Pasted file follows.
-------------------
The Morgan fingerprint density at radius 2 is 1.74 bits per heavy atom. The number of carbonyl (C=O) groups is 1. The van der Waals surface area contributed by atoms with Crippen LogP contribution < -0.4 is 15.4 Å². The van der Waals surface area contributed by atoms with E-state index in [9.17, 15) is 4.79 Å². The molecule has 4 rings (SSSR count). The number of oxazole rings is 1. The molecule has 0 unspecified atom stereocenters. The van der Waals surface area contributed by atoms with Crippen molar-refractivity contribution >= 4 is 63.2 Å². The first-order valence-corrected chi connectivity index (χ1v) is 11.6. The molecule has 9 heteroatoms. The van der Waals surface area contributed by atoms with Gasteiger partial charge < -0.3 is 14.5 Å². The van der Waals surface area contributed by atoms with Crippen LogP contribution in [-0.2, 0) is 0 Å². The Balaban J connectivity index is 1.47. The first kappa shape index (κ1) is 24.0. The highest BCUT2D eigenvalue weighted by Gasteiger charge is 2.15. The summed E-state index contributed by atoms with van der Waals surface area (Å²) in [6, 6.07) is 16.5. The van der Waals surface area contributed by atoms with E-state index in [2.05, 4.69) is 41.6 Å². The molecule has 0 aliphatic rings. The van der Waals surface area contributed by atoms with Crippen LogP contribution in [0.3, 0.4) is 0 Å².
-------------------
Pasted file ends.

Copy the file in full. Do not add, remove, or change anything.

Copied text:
The Morgan fingerprint density at radius 2 is 1.74 bits per heavy atom. The number of carbonyl (C=O) groups is 1. The van der Waals surface area contributed by atoms with Crippen LogP contribution < -0.4 is 15.4 Å². The van der Waals surface area contributed by atoms with E-state index in [9.17, 15) is 4.79 Å². The molecule has 4 rings (SSSR count). The number of oxazole rings is 1. The molecule has 0 unspecified atom stereocenters. The van der Waals surface area contributed by atoms with Crippen molar-refractivity contribution >= 4 is 63.2 Å². The first-order valence-corrected chi connectivity index (χ1v) is 11.6. The molecule has 9 heteroatoms. The van der Waals surface area contributed by atoms with Gasteiger partial charge < -0.3 is 14.5 Å². The van der Waals surface area contributed by atoms with Crippen LogP contribution in [-0.2, 0) is 0 Å². The Balaban J connectivity index is 1.47. The first kappa shape index (κ1) is 24.0. The highest BCUT2D eigenvalue weighted by Gasteiger charge is 2.15. The summed E-state index contributed by atoms with van der Waals surface area (Å²) in [6, 6.07) is 16.5. The van der Waals surface area contributed by atoms with E-state index in [2.05, 4.69) is 41.6 Å². The molecule has 0 aliphatic rings. The van der Waals surface area contributed by atoms with Crippen LogP contribution in [0.3, 0.4) is 0 Å².